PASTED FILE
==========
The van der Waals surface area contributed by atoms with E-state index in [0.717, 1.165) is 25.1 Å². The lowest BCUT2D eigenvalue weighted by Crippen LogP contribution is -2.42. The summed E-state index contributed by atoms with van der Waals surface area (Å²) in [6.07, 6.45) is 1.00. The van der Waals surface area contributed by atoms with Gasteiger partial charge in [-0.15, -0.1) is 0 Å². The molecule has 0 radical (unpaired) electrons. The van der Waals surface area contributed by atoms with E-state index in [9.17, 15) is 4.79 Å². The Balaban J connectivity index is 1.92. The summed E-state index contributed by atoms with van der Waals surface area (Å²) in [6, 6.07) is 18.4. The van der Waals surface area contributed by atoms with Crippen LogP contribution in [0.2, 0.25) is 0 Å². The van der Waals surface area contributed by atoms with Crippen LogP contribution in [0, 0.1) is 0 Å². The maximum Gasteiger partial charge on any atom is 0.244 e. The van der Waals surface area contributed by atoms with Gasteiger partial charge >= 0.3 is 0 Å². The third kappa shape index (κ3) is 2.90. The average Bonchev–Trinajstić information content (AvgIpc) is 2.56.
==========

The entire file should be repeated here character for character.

The van der Waals surface area contributed by atoms with E-state index in [0.717, 1.165) is 25.1 Å². The lowest BCUT2D eigenvalue weighted by Crippen LogP contribution is -2.42. The summed E-state index contributed by atoms with van der Waals surface area (Å²) in [6.07, 6.45) is 1.00. The van der Waals surface area contributed by atoms with Gasteiger partial charge in [-0.15, -0.1) is 0 Å². The molecule has 0 radical (unpaired) electrons. The van der Waals surface area contributed by atoms with E-state index in [9.17, 15) is 4.79 Å². The Balaban J connectivity index is 1.92. The summed E-state index contributed by atoms with van der Waals surface area (Å²) in [6, 6.07) is 18.4. The van der Waals surface area contributed by atoms with Crippen LogP contribution in [0.2, 0.25) is 0 Å². The van der Waals surface area contributed by atoms with Crippen LogP contribution in [0, 0.1) is 0 Å². The maximum Gasteiger partial charge on any atom is 0.244 e. The van der Waals surface area contributed by atoms with Gasteiger partial charge >= 0.3 is 0 Å². The third kappa shape index (κ3) is 2.90. The average Bonchev–Trinajstić information content (AvgIpc) is 2.56.